Issue #1. “The number-one thing technology buyers want when they’re in the buying position is the impressions and experiences of peers who have gone through the same buying process. But instead today they get information from analysts, which is second-level information based on surveys and the analysts’ opinions from conversations with customers,” says Rothstein.
He relates the perspective of a CIO who expressed his frustration about this situation. The CIO’s top issue was that his staff had to spend too much time Googling and sifting through the Internet trying to find tidbits of information about a vendor or product they were considering and yet often they could not find the information they needed.
Issue #2. The CIO’s second issue was that he read Gartner’s Magic Quadrant when doing due diligence for a technology purchase, but he lacked confidence in the placement of the vendors in the quadrant.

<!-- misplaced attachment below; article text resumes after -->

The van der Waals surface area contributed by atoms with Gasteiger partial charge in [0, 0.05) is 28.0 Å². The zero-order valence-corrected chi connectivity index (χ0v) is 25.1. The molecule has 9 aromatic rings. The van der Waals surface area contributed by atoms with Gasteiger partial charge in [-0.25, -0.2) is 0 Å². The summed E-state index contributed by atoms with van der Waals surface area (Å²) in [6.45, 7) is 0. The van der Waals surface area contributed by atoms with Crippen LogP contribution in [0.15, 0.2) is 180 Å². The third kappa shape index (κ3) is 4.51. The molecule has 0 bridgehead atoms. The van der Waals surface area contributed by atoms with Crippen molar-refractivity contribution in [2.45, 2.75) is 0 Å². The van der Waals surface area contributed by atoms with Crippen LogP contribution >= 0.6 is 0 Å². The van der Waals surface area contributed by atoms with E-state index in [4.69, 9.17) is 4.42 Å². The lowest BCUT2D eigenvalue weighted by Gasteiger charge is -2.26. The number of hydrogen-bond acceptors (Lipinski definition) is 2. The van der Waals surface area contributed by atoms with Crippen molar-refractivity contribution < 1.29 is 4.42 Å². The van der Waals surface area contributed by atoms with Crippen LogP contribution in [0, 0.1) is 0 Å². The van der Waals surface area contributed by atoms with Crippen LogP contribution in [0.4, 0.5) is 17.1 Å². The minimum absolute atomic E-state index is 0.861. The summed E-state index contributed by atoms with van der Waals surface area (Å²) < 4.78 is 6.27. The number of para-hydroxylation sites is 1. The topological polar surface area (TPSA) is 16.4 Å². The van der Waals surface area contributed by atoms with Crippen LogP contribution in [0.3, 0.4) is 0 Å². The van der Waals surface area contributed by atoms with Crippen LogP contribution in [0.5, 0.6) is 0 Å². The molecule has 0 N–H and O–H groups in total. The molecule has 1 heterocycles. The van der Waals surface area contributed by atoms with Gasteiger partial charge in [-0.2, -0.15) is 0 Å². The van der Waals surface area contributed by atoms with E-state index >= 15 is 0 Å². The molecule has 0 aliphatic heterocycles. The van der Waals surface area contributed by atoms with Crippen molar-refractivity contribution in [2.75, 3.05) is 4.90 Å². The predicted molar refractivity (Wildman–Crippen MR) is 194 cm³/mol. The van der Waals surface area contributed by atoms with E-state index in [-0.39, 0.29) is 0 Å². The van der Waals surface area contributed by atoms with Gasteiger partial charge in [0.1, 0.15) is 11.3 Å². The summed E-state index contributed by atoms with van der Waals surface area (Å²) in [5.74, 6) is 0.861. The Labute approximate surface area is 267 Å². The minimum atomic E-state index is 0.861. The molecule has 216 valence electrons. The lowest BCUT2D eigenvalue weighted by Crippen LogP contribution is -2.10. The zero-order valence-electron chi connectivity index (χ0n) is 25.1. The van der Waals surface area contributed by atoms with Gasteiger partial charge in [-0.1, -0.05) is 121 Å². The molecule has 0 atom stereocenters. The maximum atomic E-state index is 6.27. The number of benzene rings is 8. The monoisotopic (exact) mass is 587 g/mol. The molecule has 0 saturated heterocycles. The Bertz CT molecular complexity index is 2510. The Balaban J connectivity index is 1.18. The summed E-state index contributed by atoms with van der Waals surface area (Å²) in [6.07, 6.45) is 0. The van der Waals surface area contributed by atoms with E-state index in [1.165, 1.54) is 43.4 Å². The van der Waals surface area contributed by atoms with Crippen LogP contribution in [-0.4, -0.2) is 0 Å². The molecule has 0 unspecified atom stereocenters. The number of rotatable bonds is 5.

“This CIO is not alone in this pay-to-play perception,” says Rothstein. “There even was a book published in 2012 (“UP and to the RIGHT: Strategy and Tactics of Analyst Influence”) about how a company can change its position in the Magic Quadrant irrespective of product and company quality.”
As Rothstein points out, before the days of the Internet and the TripAdvisor website, travelers often made hotel choices based on reading a travel book (Fodor’s, Michelin, Lonely Planet, etc.) or reading reviews in newspapers. But the opinions of an expert reviewer were not a good match for many travelers who had their own criteria for what makes a good hotel.